Helping Your Dog Feel At Ease: Prevention and Improvement
Dedicate some quality time with your little pooch to brush up on their manners. Then, after their renewed training, show them unknown places and expose them to unfamiliar sounds and smells. Show them the world again like they’ve never seen it before.
Create a Common Language
Many owners give small dogs a free pass on learning the basics. But many don't realize that basic training gives dogs a serious confidence boost. It builds the connection and language between you both. Making you happy is your dog’s primary mission and they’ll learn that following your lead does just that.
Even if they're already champs at the basic commands, why not reinforce those skills? It doesn't hurt, right? Maybe you can also teach them a new trick or two to give them even more confidence.
Help Them Relate to Others
Socialization is important for pups with small dog syndrome. Think about it. If you were cooped up at home 24/7, how would your social skills be? I can tell you from experience, you get a little rusty. Then you get back into the world again and, after a while, you're back to being a social butterfly. Our dogs are the same way.
Brush off those dusty skills and get them back to being a part of the dog world. Consider buddying them up with other dogs of all sizes. It's kind of like you're teaching them how to make friends with dogs that aren't exactly like them, and then those dogs can teach them better skills.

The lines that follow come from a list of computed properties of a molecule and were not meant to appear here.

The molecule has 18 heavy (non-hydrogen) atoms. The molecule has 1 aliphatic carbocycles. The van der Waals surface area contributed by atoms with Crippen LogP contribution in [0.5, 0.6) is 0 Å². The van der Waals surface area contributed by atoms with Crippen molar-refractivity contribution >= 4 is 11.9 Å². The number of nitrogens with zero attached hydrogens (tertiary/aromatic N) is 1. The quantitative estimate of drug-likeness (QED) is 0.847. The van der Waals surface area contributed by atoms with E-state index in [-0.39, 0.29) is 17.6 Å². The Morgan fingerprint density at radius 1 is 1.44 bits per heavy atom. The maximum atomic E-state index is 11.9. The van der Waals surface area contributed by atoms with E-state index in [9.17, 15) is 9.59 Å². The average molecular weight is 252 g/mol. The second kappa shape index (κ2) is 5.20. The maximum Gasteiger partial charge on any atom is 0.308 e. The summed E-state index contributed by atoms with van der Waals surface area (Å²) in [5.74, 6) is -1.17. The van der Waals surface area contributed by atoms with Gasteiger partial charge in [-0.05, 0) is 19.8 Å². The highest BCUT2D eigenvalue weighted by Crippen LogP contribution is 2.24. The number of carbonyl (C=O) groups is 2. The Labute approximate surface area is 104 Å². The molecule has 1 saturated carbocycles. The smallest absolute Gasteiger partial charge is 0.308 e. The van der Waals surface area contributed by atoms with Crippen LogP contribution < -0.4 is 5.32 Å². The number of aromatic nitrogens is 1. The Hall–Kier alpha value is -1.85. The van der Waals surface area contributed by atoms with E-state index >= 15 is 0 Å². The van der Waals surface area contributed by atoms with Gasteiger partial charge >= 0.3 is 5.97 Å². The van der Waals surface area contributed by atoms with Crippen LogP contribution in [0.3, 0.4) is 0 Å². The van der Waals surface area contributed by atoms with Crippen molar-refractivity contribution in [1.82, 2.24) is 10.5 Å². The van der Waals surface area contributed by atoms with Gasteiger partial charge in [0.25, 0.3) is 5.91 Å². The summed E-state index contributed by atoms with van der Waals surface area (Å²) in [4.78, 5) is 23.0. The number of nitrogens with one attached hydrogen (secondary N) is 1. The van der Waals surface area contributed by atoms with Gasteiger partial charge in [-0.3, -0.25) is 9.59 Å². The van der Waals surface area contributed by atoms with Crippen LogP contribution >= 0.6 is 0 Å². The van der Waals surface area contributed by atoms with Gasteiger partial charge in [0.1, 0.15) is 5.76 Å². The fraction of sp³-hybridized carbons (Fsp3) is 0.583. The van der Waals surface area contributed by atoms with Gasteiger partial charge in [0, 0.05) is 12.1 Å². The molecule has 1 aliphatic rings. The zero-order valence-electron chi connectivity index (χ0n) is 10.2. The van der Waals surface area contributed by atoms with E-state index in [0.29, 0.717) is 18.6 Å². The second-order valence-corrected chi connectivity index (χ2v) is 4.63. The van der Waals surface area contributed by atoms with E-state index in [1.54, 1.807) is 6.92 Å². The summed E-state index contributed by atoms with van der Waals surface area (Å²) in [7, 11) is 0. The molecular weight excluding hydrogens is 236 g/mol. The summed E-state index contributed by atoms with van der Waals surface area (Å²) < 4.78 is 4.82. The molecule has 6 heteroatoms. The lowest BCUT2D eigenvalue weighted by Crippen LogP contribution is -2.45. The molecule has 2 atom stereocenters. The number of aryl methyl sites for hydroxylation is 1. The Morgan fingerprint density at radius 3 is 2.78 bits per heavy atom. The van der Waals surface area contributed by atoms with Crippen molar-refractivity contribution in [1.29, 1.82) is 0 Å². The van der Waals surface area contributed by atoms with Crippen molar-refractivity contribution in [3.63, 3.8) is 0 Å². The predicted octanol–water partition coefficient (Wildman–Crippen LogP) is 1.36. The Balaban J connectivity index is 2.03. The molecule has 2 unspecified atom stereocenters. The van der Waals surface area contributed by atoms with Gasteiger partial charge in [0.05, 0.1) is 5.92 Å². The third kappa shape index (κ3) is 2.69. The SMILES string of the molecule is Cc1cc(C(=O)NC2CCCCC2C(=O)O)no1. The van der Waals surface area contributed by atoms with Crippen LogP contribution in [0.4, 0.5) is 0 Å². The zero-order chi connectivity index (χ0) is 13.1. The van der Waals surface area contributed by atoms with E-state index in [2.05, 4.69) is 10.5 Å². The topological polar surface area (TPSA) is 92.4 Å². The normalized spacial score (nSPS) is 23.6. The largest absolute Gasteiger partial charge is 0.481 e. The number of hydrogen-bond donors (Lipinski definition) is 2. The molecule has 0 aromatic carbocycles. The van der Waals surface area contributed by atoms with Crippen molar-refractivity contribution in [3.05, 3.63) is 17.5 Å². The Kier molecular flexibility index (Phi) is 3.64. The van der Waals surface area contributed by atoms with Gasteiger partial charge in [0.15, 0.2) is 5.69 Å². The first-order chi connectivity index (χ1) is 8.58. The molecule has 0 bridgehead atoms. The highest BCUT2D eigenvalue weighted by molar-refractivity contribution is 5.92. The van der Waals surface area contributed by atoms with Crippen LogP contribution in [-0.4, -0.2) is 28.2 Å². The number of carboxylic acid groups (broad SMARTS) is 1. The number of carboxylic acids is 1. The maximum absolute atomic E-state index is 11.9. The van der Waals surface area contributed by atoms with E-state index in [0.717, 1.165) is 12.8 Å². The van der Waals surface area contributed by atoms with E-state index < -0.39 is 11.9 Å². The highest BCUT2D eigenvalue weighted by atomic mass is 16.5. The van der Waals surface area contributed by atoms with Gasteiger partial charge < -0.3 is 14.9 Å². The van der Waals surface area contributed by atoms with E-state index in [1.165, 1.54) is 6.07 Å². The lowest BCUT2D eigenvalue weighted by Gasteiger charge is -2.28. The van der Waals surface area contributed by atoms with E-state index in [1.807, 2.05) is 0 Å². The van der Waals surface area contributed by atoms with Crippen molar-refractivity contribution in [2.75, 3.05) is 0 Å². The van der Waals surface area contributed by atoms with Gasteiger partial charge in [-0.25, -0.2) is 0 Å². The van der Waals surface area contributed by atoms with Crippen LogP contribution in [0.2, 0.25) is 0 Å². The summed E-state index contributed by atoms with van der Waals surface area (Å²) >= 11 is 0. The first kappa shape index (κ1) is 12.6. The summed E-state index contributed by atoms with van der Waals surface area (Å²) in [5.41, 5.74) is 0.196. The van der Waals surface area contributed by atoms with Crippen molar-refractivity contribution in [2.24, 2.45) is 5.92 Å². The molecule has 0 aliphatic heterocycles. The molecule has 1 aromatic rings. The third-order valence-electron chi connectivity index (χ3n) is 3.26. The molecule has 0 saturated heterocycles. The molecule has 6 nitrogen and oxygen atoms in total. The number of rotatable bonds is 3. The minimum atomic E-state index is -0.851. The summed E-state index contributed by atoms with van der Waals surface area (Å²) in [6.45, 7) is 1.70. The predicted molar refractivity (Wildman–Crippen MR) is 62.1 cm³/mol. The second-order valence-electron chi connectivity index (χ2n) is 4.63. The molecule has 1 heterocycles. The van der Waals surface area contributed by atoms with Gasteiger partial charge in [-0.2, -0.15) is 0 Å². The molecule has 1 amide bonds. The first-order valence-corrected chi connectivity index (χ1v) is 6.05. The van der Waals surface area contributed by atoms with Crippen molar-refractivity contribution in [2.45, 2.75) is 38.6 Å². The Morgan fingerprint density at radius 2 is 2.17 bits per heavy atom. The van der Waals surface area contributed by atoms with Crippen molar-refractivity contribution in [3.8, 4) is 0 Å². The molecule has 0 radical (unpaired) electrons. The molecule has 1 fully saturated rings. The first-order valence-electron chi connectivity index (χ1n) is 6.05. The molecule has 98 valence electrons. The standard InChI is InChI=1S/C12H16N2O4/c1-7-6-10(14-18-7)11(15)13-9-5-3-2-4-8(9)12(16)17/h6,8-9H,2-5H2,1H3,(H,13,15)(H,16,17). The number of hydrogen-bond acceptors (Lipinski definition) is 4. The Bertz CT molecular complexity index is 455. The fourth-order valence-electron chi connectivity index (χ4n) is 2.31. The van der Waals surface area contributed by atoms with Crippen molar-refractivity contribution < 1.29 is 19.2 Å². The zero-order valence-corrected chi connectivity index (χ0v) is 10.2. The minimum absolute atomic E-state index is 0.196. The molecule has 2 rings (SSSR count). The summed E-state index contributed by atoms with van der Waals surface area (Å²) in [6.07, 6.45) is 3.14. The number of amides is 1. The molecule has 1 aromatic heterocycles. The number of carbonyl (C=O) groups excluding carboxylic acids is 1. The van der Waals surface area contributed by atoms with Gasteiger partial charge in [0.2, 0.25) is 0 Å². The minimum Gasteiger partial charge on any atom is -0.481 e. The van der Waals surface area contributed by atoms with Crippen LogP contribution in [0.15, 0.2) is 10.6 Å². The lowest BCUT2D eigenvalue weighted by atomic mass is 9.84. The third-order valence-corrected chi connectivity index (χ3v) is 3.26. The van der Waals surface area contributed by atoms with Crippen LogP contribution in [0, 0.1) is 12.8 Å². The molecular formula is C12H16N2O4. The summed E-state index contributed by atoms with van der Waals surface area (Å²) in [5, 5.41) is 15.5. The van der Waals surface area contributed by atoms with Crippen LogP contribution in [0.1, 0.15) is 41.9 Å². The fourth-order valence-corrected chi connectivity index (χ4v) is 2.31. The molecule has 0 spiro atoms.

Helping your small dog learn the basics does more than teach commands — it creates a common language and helps your dog feel more secure.
Small Dog Syndrome and Aggression
It's important to note the aggressive side of small dog syndrome. I've seen a lot of owners shrug off these behaviors as a small dog with a small bite.
But here's the catch: When we shrug off or even chuckle at these behaviors, we might accidentally be giving our pup a thumbs-up to keep going. And before we know it, these tiny tantrums could turn into full-blown episodes. It's not that they're being naughty on purpose. It's more like they're scared, trying to defend their turf, or maybe they just don't know they shouldn't act that way. Consider that these are signs your dog is scared, and you can do things to help them feel happier and safer in the world.
Train small dogs the same as you would big dogs — set clear expectations and practice regularly.
Learning Your Dog
It’s all about getting into your dog’s mind and understanding the world from their point of view. Imagine being a little dog in such a big, bustling world! Our job is to make them feel like they’ve got a haven with us. Addressing this whole small dog syndrome thing isn’t just a win for our pups, but it helps the entire household stay peaceful. By laying down some ground rules, dedicating some time for training now and then, and making sure we’re not accidentally giving thumbs up to those not grand behaviors, we can help our small dogs build a happy life.